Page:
I’ll never forget the first moment I laid eyes on my daughter: The doctor held her up and said, “Momma, you have a baby girl!” And there she was -- brand new, slimy, wide-eyed and silent.
Oh so silent.
As the doctors and nurses worked to clean her up and I lay waiting in the hospital bed next to them, I did what any mother in my situation would do: I asked everyone around me, over and over again, “Is she OK?” because I didn’t hear her crying.
Eventually -- after what felt like forever -- the doctor and nurses declared her perfectly “content,” and handed her to me. My tiny, quiet baby stared back at me with eyes so wide that she seemed to be focusing all the energy most newborns spend on crying on taking in the world instead. And so, I looked at her as she looked at me, and my motherly heart fell fast and hard in love, I agreed with the doctors: She was perfect.
Later, I would count her toes and marvel at her size, and feel the last nine months of pregnancy fears slipping away, because she was here, and she was healthy.
More from Babble:
Netflix Teams Up with Girl Scouts to Let Our Girls Know that STEM Careers Are Theirs for the Taking
Powerful Video Highlights the Ways We Accidentally Teach Our Kids Rape Culture, Without Even Realizing It
I Battled Bulimia at Age 12, and There’s No Way I’m Letting My Daughter Suffer the Same Fate
But the truth is, she wasn’t healthy. I just didn’t know that yet.
Eight years have gone by since that day, and my perfect little baby has grown into a silly, outspoken, creative, stubborn-as-hell, compassionate little girl who learned to tie her shoes at the tender age of 2, signed with a modeling agency by the time she turned 3, and handles herself so well in a debate that I fear I may need a law degree just to argue with her in high school.
She is a typical 8-year-old in all the right ways, but in one way, she is different. She is perfectly imperfect with a beautiful face, an even prettier heart, and a genetic defect so rare that most doctors don’t even know how to explain it. A genetic defect that I don’t know how to explain to her.
I don’t know how to tell her that as she grows, she will also grow weaker; just like I don’t know how to tell her that the braces on her legs will probably always be there. I can’t bear to tell her that the twice weekly therapy appointments she attends are not helping her get better -- they are trying to stop her from getting worse. I’m not sure how to relay the message the doctors gave me that she may someday lose the ability to run, to jump and even to walk. And I’m not sure how to break the news that her dreams of becoming a gymnast will never be anything more than just that: dreams.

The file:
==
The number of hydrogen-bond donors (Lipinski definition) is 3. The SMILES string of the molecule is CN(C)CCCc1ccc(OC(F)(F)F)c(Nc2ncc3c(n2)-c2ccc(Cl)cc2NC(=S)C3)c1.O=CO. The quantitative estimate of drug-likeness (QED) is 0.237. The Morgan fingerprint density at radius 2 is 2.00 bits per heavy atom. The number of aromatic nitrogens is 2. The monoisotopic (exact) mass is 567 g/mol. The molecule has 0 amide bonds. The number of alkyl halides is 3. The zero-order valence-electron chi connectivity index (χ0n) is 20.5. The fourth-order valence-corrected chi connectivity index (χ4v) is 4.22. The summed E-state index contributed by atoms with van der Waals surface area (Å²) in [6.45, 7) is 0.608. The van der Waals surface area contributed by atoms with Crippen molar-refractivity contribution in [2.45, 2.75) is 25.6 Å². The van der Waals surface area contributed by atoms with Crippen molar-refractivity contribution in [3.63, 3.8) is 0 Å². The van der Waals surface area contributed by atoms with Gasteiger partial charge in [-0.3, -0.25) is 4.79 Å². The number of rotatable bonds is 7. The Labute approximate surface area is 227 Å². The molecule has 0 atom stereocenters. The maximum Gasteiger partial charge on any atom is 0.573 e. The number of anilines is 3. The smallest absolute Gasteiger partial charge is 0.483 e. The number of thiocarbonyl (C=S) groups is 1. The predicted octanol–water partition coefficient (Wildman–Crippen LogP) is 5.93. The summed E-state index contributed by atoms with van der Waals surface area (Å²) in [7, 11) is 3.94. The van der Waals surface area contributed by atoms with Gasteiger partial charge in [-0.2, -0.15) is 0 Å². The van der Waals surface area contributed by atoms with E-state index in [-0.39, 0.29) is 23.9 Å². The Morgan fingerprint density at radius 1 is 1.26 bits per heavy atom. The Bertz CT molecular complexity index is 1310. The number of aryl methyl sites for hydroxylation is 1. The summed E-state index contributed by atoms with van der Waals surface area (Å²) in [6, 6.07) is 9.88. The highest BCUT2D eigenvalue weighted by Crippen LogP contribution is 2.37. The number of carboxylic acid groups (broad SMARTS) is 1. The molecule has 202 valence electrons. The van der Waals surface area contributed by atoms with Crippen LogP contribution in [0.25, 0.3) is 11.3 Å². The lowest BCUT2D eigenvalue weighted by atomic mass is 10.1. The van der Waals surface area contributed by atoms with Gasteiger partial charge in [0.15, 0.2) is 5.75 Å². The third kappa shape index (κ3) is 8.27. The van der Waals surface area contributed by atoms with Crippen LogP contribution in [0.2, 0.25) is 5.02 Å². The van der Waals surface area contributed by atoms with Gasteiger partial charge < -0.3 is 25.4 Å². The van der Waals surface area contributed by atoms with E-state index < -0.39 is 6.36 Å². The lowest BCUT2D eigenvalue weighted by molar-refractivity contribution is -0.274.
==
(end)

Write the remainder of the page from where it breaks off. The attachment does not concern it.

I don’t know how to tell my 8-year-old girl, with dreams as high as the sky, that the doctors tell me she may never even be able to fly.
So … I’m not going to.
I’m not going to take away the person that my daughter dreams to be, and crush her before she even gets the chance to spread her wings. No. Instead, I’m going to take everything that the doctors have told me and I’m going to make the best medical decisions that I can for her based off the knowledge that they have. But everything else? Well, I’m just going to leave that up to her. Because although the doctors know her DNA, they don’t really know her.
No one really knows who she was meant to be -- especially not at the tender age of 8 -- and just like every other genetically typical child, she at least deserves the opportunity to figure it out for herself. Just as we are not assigned a life path at birth, I do not believe that she should be limited by a set of symptoms that a genetics manual says might affect her.
They very well may affect her -- I’m not ignorant to the reality of her situation, and I do anticipate many tough discussions on what this may mean for her -- but that doesn’t mean that she needs to live her life forever limited by a diagnostic test. It doesn’t mean that I should tell her not to attempt things and get her to forget about her dreams. In fact, if there is anything that I’ve learned from her over the last few years, it’s that she loves to prove people wrong, never understands the word “no” and lives for the creativity to do it her own way.
So I’m going to let her do it her own way, with all the help that she may need from me. She very well may surprise us all, but we will never know unless she tries.
Instead, I will tell my darling daughter this: I have to confess that there are a few things we haven’t talked about yet, but it’s only because it is not a discussion that needs to be had today. I’m doing this because I trust that you are going to show me who you are, based on who you decide to be, in whatever way you choose. I’m not going to put a roof between you and the sky just because the doctor thinks that he can see one. No, I’m going to wait until you’ve at least had the chance to try and see the sky, because it is you, my dear, who gets to decide how far you will fly.
So today let’s just work on finding your wings. Wherever they may take you, and wherever you want to go, I’m here for you, and I’m going to leave the doctoring to the doctors, because as a mother, my job is to help you fly.
And I’m going to let you show us all how far up into the air you can go.